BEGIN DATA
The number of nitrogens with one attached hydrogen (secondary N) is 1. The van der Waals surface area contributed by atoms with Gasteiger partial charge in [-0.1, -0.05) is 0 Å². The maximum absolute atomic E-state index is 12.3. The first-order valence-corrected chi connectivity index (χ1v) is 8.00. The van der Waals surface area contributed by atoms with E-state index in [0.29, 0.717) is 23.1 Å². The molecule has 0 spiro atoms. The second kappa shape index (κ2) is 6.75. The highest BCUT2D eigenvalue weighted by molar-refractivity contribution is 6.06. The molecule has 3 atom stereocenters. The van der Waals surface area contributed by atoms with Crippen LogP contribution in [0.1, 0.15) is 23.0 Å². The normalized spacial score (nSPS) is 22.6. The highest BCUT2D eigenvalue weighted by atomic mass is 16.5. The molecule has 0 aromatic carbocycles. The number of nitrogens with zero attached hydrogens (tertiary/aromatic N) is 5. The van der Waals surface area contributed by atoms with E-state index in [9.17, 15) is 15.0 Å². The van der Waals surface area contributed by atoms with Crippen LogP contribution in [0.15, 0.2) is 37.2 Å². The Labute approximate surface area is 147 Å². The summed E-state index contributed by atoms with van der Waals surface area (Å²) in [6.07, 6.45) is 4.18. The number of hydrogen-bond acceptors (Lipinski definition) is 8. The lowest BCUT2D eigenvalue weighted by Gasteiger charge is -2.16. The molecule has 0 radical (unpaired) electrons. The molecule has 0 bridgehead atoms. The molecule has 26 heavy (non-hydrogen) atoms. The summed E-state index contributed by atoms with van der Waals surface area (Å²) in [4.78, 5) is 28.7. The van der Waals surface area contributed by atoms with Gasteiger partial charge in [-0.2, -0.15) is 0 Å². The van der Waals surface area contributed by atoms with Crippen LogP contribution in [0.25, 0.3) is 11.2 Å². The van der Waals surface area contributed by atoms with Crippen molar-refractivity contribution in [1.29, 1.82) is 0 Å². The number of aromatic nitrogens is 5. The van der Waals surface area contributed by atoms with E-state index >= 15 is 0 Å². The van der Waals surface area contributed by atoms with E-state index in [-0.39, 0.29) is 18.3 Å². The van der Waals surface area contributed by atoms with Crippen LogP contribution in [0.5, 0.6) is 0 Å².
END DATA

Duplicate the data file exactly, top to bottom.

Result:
The number of nitrogens with one attached hydrogen (secondary N) is 1. The van der Waals surface area contributed by atoms with Gasteiger partial charge in [-0.1, -0.05) is 0 Å². The maximum absolute atomic E-state index is 12.3. The first-order valence-corrected chi connectivity index (χ1v) is 8.00. The van der Waals surface area contributed by atoms with E-state index in [0.29, 0.717) is 23.1 Å². The molecule has 0 spiro atoms. The second kappa shape index (κ2) is 6.75. The highest BCUT2D eigenvalue weighted by molar-refractivity contribution is 6.06. The molecule has 3 atom stereocenters. The van der Waals surface area contributed by atoms with Crippen LogP contribution in [0.1, 0.15) is 23.0 Å². The normalized spacial score (nSPS) is 22.6. The highest BCUT2D eigenvalue weighted by atomic mass is 16.5. The molecule has 0 aromatic carbocycles. The number of nitrogens with zero attached hydrogens (tertiary/aromatic N) is 5. The van der Waals surface area contributed by atoms with E-state index in [9.17, 15) is 15.0 Å². The van der Waals surface area contributed by atoms with Crippen LogP contribution in [0.15, 0.2) is 37.2 Å². The Labute approximate surface area is 147 Å². The summed E-state index contributed by atoms with van der Waals surface area (Å²) in [6.07, 6.45) is 4.18. The number of hydrogen-bond acceptors (Lipinski definition) is 8. The lowest BCUT2D eigenvalue weighted by Gasteiger charge is -2.16. The molecule has 0 radical (unpaired) electrons. The molecule has 0 bridgehead atoms. The molecule has 26 heavy (non-hydrogen) atoms. The summed E-state index contributed by atoms with van der Waals surface area (Å²) in [4.78, 5) is 28.7. The van der Waals surface area contributed by atoms with Gasteiger partial charge in [-0.2, -0.15) is 0 Å². The van der Waals surface area contributed by atoms with Crippen LogP contribution in [0.25, 0.3) is 11.2 Å². The van der Waals surface area contributed by atoms with Crippen molar-refractivity contribution in [1.29, 1.82) is 0 Å². The number of aromatic nitrogens is 5. The van der Waals surface area contributed by atoms with E-state index >= 15 is 0 Å². The van der Waals surface area contributed by atoms with E-state index in [-0.39, 0.29) is 18.3 Å². The van der Waals surface area contributed by atoms with Crippen LogP contribution in [0.5, 0.6) is 0 Å².